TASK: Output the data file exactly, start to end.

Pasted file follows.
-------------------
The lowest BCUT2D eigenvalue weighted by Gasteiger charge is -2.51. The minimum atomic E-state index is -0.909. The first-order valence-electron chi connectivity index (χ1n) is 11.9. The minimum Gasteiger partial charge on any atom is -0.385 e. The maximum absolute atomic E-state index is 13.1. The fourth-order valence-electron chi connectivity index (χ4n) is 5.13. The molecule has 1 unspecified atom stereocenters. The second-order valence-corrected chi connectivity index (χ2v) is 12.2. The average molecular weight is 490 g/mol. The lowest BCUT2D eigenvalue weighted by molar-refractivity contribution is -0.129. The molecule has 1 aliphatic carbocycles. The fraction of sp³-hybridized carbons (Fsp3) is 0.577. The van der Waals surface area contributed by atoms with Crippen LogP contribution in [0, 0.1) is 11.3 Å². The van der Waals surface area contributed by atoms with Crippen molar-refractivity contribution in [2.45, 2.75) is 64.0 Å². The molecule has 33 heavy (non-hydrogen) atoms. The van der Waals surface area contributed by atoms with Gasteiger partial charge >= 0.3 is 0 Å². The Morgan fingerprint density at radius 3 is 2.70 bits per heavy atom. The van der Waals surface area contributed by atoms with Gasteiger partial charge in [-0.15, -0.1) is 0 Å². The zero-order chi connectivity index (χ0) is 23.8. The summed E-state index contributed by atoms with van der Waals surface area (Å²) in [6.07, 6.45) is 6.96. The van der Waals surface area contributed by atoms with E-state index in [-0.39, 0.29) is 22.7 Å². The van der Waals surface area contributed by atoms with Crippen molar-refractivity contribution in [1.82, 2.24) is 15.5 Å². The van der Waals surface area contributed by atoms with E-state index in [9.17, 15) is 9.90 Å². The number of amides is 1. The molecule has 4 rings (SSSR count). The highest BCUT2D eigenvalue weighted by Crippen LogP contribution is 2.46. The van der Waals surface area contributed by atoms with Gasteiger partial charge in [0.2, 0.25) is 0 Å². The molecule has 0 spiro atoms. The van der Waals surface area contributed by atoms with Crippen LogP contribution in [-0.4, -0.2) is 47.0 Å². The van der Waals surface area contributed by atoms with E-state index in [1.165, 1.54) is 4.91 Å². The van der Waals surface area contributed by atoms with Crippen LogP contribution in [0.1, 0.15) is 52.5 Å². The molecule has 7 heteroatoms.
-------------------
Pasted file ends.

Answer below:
The lowest BCUT2D eigenvalue weighted by Gasteiger charge is -2.51. The minimum atomic E-state index is -0.909. The first-order valence-electron chi connectivity index (χ1n) is 11.9. The minimum Gasteiger partial charge on any atom is -0.385 e. The maximum absolute atomic E-state index is 13.1. The fourth-order valence-electron chi connectivity index (χ4n) is 5.13. The molecule has 1 unspecified atom stereocenters. The second-order valence-corrected chi connectivity index (χ2v) is 12.2. The average molecular weight is 490 g/mol. The lowest BCUT2D eigenvalue weighted by molar-refractivity contribution is -0.129. The molecule has 1 aliphatic carbocycles. The fraction of sp³-hybridized carbons (Fsp3) is 0.577. The van der Waals surface area contributed by atoms with Crippen LogP contribution in [0, 0.1) is 11.3 Å². The van der Waals surface area contributed by atoms with Crippen molar-refractivity contribution in [2.45, 2.75) is 64.0 Å². The molecule has 33 heavy (non-hydrogen) atoms. The van der Waals surface area contributed by atoms with Gasteiger partial charge >= 0.3 is 0 Å². The Morgan fingerprint density at radius 3 is 2.70 bits per heavy atom. The van der Waals surface area contributed by atoms with Gasteiger partial charge in [-0.15, -0.1) is 0 Å². The zero-order chi connectivity index (χ0) is 23.8. The summed E-state index contributed by atoms with van der Waals surface area (Å²) in [6.07, 6.45) is 6.96. The van der Waals surface area contributed by atoms with E-state index in [-0.39, 0.29) is 22.7 Å². The van der Waals surface area contributed by atoms with Crippen molar-refractivity contribution in [1.82, 2.24) is 15.5 Å². The van der Waals surface area contributed by atoms with E-state index in [9.17, 15) is 9.90 Å². The number of amides is 1. The molecule has 4 rings (SSSR count). The highest BCUT2D eigenvalue weighted by Crippen LogP contribution is 2.46. The van der Waals surface area contributed by atoms with Gasteiger partial charge in [0.2, 0.25) is 0 Å². The molecule has 0 spiro atoms. The van der Waals surface area contributed by atoms with Crippen LogP contribution in [-0.4, -0.2) is 47.0 Å². The van der Waals surface area contributed by atoms with E-state index in [1.165, 1.54) is 4.91 Å². The van der Waals surface area contributed by atoms with Crippen LogP contribution in [0.1, 0.15) is 52.5 Å². The molecule has 7 heteroatoms.